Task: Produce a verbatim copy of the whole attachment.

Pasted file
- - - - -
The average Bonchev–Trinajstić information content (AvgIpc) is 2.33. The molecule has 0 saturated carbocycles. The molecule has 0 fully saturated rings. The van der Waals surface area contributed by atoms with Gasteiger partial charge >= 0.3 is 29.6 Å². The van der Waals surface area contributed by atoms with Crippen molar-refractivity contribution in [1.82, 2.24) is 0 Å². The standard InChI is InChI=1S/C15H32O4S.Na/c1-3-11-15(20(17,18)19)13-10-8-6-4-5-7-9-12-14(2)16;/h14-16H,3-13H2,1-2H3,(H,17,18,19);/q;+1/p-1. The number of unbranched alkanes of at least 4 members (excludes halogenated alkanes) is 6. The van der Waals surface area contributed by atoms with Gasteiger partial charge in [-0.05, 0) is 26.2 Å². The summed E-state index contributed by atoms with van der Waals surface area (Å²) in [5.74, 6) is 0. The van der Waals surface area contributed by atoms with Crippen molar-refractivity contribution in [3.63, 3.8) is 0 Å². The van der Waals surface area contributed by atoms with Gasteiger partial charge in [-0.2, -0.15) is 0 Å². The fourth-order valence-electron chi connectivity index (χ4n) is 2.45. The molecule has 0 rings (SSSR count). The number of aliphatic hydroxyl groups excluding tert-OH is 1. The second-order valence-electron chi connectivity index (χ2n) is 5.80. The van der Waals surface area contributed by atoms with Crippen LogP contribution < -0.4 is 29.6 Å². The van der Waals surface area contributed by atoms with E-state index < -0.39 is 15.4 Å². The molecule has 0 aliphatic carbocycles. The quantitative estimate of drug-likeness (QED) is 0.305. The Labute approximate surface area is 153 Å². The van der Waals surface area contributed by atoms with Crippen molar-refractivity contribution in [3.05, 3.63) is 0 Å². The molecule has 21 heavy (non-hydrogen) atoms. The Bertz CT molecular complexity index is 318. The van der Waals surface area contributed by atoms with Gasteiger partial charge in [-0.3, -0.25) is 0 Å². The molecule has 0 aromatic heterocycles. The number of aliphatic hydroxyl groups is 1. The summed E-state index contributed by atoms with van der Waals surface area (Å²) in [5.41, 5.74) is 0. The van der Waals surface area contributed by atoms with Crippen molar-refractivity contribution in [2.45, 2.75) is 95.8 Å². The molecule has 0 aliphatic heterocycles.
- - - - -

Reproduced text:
The average Bonchev–Trinajstić information content (AvgIpc) is 2.33. The molecule has 0 saturated carbocycles. The molecule has 0 fully saturated rings. The van der Waals surface area contributed by atoms with Gasteiger partial charge >= 0.3 is 29.6 Å². The van der Waals surface area contributed by atoms with Crippen molar-refractivity contribution in [1.82, 2.24) is 0 Å². The standard InChI is InChI=1S/C15H32O4S.Na/c1-3-11-15(20(17,18)19)13-10-8-6-4-5-7-9-12-14(2)16;/h14-16H,3-13H2,1-2H3,(H,17,18,19);/q;+1/p-1. The number of unbranched alkanes of at least 4 members (excludes halogenated alkanes) is 6. The van der Waals surface area contributed by atoms with Gasteiger partial charge in [-0.05, 0) is 26.2 Å². The summed E-state index contributed by atoms with van der Waals surface area (Å²) in [5.74, 6) is 0. The van der Waals surface area contributed by atoms with Crippen molar-refractivity contribution in [3.63, 3.8) is 0 Å². The van der Waals surface area contributed by atoms with Gasteiger partial charge in [-0.2, -0.15) is 0 Å². The fourth-order valence-electron chi connectivity index (χ4n) is 2.45. The molecule has 0 rings (SSSR count). The number of aliphatic hydroxyl groups excluding tert-OH is 1. The second-order valence-electron chi connectivity index (χ2n) is 5.80. The van der Waals surface area contributed by atoms with Crippen LogP contribution < -0.4 is 29.6 Å². The van der Waals surface area contributed by atoms with E-state index < -0.39 is 15.4 Å². The molecule has 0 aliphatic carbocycles. The quantitative estimate of drug-likeness (QED) is 0.305. The Labute approximate surface area is 153 Å². The van der Waals surface area contributed by atoms with Crippen molar-refractivity contribution in [3.05, 3.63) is 0 Å². The molecule has 21 heavy (non-hydrogen) atoms. The Bertz CT molecular complexity index is 318. The van der Waals surface area contributed by atoms with Gasteiger partial charge in [-0.3, -0.25) is 0 Å². The molecule has 0 aromatic heterocycles. The number of aliphatic hydroxyl groups is 1. The summed E-state index contributed by atoms with van der Waals surface area (Å²) in [5.41, 5.74) is 0. The van der Waals surface area contributed by atoms with Crippen molar-refractivity contribution in [2.45, 2.75) is 95.8 Å². The molecule has 0 aliphatic heterocycles.